To look up past articles you can go to our archive of Articles forward from April, 2010; or the ArtScene Articles Archive prior to April, 2010 will be called up from a database separate from those starting April, 2010, so you will experience differences in appearance and navigation.

 

Here are our Previews and Recommendations for June, 2016.

 
CINDY SHERMAN

 

Cindy Sherman, “Untitled #205”

 

June 11 - October 2, 2016 at The Broad, Downtown

by Elenore Welles

 

 

The theatrical impulse to assume a variety of personas go at least as far back as the gods and goddesses who populated Greek, Norse and Hindu mythology. Those impulses continue to remain relevant, brought into the present era with actors and musicians such as Lady Gaga and Beyoncé. However, starting in the 1970s, innovative photographer Cindy Sherman preceded them with provocative self-portraits of female clichés. Throughout her career as a conceptual artist, Sherman has not only posed questions of identity, but also how it is viewed through the lens of 20th and 21st centuries pop culture.

 

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PATRICK GRAHAM

 

Patrick Graham, “Table”

 

 

May 21 - July 30, 2016 at Jack Rutberg Fine Arts, Miracle Mile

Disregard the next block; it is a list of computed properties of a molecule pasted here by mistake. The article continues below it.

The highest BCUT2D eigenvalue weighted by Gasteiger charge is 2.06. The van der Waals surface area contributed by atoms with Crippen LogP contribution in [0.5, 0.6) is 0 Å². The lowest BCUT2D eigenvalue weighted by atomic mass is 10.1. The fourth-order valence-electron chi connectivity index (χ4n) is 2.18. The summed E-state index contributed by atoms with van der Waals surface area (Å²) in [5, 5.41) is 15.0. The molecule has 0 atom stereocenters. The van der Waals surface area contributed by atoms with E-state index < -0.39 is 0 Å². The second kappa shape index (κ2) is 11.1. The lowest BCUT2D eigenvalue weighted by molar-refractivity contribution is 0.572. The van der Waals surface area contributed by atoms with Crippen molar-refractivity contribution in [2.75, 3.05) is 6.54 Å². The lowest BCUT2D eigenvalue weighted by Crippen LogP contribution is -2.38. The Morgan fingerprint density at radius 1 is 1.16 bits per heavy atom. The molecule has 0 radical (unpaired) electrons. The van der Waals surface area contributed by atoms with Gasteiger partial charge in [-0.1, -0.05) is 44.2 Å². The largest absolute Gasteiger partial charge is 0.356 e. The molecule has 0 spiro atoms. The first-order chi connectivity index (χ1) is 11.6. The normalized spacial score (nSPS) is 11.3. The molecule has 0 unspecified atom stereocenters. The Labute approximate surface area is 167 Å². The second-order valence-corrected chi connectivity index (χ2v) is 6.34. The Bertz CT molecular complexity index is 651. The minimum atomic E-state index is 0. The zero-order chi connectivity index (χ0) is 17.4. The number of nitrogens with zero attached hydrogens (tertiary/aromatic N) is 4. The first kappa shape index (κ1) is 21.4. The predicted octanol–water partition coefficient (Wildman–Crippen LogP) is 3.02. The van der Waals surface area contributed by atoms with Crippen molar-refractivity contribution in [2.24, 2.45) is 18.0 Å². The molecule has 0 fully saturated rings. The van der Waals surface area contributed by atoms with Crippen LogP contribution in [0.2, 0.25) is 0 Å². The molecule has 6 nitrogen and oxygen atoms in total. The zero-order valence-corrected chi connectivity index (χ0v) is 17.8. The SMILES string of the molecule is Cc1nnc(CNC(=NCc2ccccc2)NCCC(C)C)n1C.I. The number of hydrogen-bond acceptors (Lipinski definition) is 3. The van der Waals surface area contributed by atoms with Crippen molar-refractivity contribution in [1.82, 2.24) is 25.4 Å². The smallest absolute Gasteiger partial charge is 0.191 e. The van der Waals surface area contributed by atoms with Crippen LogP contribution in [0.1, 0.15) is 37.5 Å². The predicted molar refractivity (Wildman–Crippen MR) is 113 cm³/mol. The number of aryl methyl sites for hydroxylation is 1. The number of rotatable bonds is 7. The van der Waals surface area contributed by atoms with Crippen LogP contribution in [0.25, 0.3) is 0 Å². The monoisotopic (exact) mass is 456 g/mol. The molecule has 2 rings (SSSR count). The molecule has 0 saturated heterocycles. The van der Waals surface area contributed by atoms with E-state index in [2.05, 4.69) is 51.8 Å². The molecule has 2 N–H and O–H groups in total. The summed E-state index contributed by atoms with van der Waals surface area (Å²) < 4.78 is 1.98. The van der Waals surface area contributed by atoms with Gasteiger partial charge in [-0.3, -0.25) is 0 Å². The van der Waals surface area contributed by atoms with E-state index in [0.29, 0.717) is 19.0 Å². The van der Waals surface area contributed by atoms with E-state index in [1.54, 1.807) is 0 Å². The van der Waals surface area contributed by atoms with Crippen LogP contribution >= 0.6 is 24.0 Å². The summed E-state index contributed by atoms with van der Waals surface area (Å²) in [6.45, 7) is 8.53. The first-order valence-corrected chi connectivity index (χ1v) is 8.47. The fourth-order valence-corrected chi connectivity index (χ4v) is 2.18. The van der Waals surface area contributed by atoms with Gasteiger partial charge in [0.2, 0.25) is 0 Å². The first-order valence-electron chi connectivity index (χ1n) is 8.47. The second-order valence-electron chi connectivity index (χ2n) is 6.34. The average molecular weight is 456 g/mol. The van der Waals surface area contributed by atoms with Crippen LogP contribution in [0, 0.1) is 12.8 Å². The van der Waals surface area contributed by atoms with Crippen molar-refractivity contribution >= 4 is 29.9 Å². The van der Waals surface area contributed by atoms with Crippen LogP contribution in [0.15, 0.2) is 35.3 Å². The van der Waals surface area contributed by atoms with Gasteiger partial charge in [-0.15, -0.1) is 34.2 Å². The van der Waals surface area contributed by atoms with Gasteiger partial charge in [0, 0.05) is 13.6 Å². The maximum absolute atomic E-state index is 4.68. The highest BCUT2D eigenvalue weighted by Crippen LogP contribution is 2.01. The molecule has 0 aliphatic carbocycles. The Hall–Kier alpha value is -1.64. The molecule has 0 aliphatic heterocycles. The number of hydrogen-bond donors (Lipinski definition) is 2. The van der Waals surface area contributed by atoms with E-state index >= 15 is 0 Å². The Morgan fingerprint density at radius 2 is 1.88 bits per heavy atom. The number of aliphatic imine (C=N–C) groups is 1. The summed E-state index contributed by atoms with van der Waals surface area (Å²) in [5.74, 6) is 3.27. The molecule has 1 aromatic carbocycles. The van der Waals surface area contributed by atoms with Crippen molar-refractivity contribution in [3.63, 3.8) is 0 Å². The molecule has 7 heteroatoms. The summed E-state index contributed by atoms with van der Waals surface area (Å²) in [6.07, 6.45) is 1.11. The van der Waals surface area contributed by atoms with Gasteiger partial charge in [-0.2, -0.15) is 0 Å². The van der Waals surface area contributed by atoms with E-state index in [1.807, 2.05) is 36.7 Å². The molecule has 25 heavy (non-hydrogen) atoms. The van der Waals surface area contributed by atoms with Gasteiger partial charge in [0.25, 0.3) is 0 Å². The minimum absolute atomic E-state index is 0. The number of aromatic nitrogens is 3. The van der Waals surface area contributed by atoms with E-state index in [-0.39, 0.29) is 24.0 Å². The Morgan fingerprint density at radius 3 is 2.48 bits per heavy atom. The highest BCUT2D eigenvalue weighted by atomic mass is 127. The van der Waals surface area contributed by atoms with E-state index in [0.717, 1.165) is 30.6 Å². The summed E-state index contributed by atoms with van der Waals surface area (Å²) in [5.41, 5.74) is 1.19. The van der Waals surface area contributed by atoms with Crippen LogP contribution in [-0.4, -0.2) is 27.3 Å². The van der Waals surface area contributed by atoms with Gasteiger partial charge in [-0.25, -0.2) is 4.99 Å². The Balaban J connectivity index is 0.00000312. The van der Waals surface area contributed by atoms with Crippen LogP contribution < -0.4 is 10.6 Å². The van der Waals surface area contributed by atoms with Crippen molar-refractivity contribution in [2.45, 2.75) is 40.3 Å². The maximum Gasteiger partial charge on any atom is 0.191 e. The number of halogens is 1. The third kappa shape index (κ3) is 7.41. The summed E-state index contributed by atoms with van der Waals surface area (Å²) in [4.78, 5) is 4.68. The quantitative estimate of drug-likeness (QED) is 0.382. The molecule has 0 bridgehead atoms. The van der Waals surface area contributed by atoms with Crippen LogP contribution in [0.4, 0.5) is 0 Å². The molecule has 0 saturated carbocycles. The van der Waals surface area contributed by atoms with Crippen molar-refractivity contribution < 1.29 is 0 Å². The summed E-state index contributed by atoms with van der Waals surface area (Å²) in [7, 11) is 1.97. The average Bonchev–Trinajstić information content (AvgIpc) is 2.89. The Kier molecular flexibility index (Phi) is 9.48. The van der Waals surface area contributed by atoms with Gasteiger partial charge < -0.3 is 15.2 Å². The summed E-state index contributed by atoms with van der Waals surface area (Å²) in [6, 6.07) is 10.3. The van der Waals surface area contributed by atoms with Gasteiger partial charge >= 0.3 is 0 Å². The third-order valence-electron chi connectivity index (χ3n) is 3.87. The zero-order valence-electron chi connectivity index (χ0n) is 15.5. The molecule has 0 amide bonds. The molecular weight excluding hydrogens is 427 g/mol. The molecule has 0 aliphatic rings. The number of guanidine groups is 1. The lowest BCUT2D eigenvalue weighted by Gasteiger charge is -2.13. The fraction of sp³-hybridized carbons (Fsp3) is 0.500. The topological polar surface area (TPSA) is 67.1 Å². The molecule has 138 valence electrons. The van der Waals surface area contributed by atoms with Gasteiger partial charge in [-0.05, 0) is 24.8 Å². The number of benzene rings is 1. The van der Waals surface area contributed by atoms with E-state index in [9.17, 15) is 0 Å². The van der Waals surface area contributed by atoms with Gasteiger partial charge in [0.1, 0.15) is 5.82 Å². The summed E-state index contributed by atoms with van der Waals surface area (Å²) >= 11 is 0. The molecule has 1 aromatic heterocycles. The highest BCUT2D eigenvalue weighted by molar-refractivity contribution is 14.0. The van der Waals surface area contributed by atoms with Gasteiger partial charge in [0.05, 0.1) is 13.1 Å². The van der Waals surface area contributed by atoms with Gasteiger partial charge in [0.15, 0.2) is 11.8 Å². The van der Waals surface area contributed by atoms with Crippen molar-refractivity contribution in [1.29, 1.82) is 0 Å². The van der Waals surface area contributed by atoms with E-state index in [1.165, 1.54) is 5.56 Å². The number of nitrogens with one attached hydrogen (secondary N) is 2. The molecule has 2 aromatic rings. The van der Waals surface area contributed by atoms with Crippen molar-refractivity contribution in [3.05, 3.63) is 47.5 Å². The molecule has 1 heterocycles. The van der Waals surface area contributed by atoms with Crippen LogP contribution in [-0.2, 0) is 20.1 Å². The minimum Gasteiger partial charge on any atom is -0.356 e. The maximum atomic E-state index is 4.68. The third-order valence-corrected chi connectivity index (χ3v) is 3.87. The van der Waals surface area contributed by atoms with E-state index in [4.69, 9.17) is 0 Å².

by Simone Kussatz

 

 

Patrick Graham is one of those exceptional artists who has the ability to create works that derive from his own turbulences and connect them to the collective experience. Born in the idyllic midlands of Ireland in County Westmeath, where he felt one with nature and God, he describes it as a place of silence “with an orchestra of beautiful sounds — buzzing, chirping, flitting.” His paintings echo how this tranquility was ruined by circumstances that were out of his control.

 

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SKYLAR HUGHES

 

Skylar Hughes, “Grey One”

 

 

June 4 - July 16, 2016 at The Lodge, Hollywood

by Andy Brumer

 

 

The mythic sounding, rough hewn alliteration of this show’s title, “We’re All Stone Raising,” belies the effortless elegance, smoothness of style and gentle demeanor of Skylar Hughes' paintings. The name comes from a song lyric written by the artist, a native of Connecticut now living in Los Angeles. Each small oil on canvas presents a flowing, lyrical and/or dreamlike abstraction of forests, trees, light, lakes, rocks, waves and clouds. Speaking of the work in a statement, Hughes says that the works' basis lies “... in the landscape tradition and use of representational imagery [that] serves as a ground for abstraction and suggestion ...”